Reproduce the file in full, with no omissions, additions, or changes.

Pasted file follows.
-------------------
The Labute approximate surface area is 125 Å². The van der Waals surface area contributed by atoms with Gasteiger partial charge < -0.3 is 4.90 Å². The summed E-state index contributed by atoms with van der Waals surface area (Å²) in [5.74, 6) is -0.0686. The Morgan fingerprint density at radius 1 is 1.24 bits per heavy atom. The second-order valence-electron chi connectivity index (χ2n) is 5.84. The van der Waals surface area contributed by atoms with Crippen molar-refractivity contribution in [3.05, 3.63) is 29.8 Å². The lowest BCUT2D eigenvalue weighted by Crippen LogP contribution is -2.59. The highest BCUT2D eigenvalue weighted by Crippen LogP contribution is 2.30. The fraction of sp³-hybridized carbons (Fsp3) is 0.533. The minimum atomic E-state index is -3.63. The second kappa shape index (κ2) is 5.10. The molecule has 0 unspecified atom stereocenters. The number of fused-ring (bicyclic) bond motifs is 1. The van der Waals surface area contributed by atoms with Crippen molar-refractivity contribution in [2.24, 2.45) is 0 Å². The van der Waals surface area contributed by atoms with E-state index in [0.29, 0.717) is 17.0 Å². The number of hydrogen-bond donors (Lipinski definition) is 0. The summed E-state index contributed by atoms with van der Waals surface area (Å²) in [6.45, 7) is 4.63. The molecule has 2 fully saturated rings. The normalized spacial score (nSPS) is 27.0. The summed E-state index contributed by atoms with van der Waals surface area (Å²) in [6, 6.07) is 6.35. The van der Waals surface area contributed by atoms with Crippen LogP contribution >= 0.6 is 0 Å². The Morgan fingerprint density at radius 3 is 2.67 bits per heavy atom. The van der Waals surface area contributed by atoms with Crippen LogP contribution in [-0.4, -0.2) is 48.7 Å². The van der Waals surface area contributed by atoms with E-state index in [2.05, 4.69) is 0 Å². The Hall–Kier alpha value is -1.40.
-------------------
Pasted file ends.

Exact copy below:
The Labute approximate surface area is 125 Å². The van der Waals surface area contributed by atoms with Gasteiger partial charge < -0.3 is 4.90 Å². The summed E-state index contributed by atoms with van der Waals surface area (Å²) in [5.74, 6) is -0.0686. The Morgan fingerprint density at radius 1 is 1.24 bits per heavy atom. The second-order valence-electron chi connectivity index (χ2n) is 5.84. The van der Waals surface area contributed by atoms with Crippen molar-refractivity contribution in [3.05, 3.63) is 29.8 Å². The lowest BCUT2D eigenvalue weighted by Crippen LogP contribution is -2.59. The highest BCUT2D eigenvalue weighted by Crippen LogP contribution is 2.30. The fraction of sp³-hybridized carbons (Fsp3) is 0.533. The minimum atomic E-state index is -3.63. The second kappa shape index (κ2) is 5.10. The molecule has 0 unspecified atom stereocenters. The number of fused-ring (bicyclic) bond motifs is 1. The van der Waals surface area contributed by atoms with Crippen molar-refractivity contribution in [2.24, 2.45) is 0 Å². The van der Waals surface area contributed by atoms with E-state index in [0.29, 0.717) is 17.0 Å². The number of hydrogen-bond donors (Lipinski definition) is 0. The summed E-state index contributed by atoms with van der Waals surface area (Å²) in [6.45, 7) is 4.63. The molecule has 2 fully saturated rings. The normalized spacial score (nSPS) is 27.0. The summed E-state index contributed by atoms with van der Waals surface area (Å²) in [6, 6.07) is 6.35. The van der Waals surface area contributed by atoms with Crippen LogP contribution >= 0.6 is 0 Å². The Morgan fingerprint density at radius 3 is 2.67 bits per heavy atom. The van der Waals surface area contributed by atoms with Crippen LogP contribution in [-0.4, -0.2) is 48.7 Å². The van der Waals surface area contributed by atoms with E-state index in [2.05, 4.69) is 0 Å². The Hall–Kier alpha value is -1.40.